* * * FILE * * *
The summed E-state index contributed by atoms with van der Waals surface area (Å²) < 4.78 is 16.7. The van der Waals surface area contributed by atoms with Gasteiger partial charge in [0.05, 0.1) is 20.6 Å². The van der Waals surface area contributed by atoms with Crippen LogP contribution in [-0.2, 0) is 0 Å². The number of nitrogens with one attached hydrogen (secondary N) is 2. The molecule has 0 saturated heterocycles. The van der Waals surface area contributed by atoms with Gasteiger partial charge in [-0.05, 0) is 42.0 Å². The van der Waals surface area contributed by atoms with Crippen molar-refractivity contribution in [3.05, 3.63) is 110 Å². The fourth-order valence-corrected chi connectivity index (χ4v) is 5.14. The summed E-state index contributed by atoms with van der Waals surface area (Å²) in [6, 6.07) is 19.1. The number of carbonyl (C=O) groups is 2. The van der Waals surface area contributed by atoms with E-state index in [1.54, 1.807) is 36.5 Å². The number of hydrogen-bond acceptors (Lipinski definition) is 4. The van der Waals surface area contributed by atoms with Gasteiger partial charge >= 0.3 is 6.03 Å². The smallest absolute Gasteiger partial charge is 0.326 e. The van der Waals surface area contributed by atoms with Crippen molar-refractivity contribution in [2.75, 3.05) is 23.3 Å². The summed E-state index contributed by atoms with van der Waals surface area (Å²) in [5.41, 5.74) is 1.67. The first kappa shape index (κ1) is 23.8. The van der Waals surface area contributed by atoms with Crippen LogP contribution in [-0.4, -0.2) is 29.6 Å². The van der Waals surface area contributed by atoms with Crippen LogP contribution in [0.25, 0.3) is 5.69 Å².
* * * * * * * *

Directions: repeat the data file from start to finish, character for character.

The summed E-state index contributed by atoms with van der Waals surface area (Å²) < 4.78 is 16.7. The van der Waals surface area contributed by atoms with Gasteiger partial charge in [0.05, 0.1) is 20.6 Å². The van der Waals surface area contributed by atoms with Crippen LogP contribution in [-0.2, 0) is 0 Å². The number of nitrogens with one attached hydrogen (secondary N) is 2. The molecule has 0 saturated heterocycles. The van der Waals surface area contributed by atoms with Gasteiger partial charge in [-0.05, 0) is 42.0 Å². The van der Waals surface area contributed by atoms with Crippen molar-refractivity contribution in [3.05, 3.63) is 110 Å². The fourth-order valence-corrected chi connectivity index (χ4v) is 5.14. The summed E-state index contributed by atoms with van der Waals surface area (Å²) in [6, 6.07) is 19.1. The number of carbonyl (C=O) groups is 2. The van der Waals surface area contributed by atoms with E-state index in [1.54, 1.807) is 36.5 Å². The number of hydrogen-bond acceptors (Lipinski definition) is 4. The van der Waals surface area contributed by atoms with Gasteiger partial charge >= 0.3 is 6.03 Å². The smallest absolute Gasteiger partial charge is 0.326 e. The van der Waals surface area contributed by atoms with Crippen molar-refractivity contribution in [2.75, 3.05) is 23.3 Å². The summed E-state index contributed by atoms with van der Waals surface area (Å²) in [5.41, 5.74) is 1.67. The first kappa shape index (κ1) is 23.8. The van der Waals surface area contributed by atoms with Crippen LogP contribution in [-0.4, -0.2) is 29.6 Å². The van der Waals surface area contributed by atoms with Crippen LogP contribution in [0.25, 0.3) is 5.69 Å².